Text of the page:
A 41-year-old woman was referred for vaginal bleeding. The previous day, she underwent a TOT procedure in a private gynecologic clinic. She urinated without difficulty and was discharged from the clinic. However, she presented with abdominal pain and voiding difficulty at the next day. She went to original clinic, they inserted foley catheter into her bladder to drain, she urinated 1,000 mL after foley catheter insertion. The original surgeon found hematoma on the vaginal wall and undertook hematoma removal. However, the vaginal bleeding persisted. Her hemoglobin dropped from a preoperative level of 15 to 9.6 g/dL. After packing with vaginal gauze, she was sent to our emergency care center. After arrival, she appeared pale and acute illness. Her blood pressure was 104/66 mmHg with tachycardia at 100/min. The left vaginal wall was found to be edematous and active bleeding. However, it was difficult to identify focus of bleeding. On the laboratory findings, the hemoglobin was 8.1 g/dL after two units of packed red cell transfusion, and coagulation factors, electrolytes, chemical batteries were within normal range. The patient was taken to angiographic room for embolization. Angiography showed extravasation of contrast from the upper vaginal branch of left internal iliac artery (Fig. 1). After super selection via microcatheter, selective embolization with glue were undertaken. Then extravasation of contrast was stopped. After embolization, vaginal bleeding was decreased and her vital signs stabilized. On post operation day 3, no evidence of active bleeding after embolization was observed on abdomen and pelvis computed tomography (CT). On post operative day 4, she reported no vaginal bleeding, she was discharged. Twelve days after her completed operation, she went to the emergency room, complaining of lower abdominal pain. Through the abdomen and pelvis CT scan, it turned out that the size of residual hematoma had decreased and extravasation didn't show up on the contrasted CT. She was discharged from the emergency room after receiving pain modulation. Fourteen days after the operation, we conducted a follow-up consultation and her abnormal pain had been mitigated. She did not show signs of any of the specific abnormalities. Her stress incontinence symptoms also improved in a follow-up consultation conducted in 3 months later.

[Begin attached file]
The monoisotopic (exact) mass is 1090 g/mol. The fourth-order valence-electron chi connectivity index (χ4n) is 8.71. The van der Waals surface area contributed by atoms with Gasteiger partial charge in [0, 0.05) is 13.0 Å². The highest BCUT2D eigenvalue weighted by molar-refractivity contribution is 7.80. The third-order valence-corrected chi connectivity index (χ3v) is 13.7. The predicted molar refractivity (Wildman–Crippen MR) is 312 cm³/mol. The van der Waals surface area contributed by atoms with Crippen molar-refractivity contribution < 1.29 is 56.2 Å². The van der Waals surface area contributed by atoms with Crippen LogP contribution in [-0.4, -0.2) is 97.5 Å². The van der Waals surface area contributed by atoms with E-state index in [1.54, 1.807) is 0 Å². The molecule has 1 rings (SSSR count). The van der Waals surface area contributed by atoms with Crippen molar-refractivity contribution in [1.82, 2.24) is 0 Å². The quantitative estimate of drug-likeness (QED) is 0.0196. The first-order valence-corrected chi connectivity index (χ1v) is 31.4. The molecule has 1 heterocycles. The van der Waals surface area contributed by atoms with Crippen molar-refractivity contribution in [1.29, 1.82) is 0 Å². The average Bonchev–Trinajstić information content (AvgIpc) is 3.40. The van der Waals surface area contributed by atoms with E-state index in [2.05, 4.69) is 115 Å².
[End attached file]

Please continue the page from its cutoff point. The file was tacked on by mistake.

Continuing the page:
2. Case 2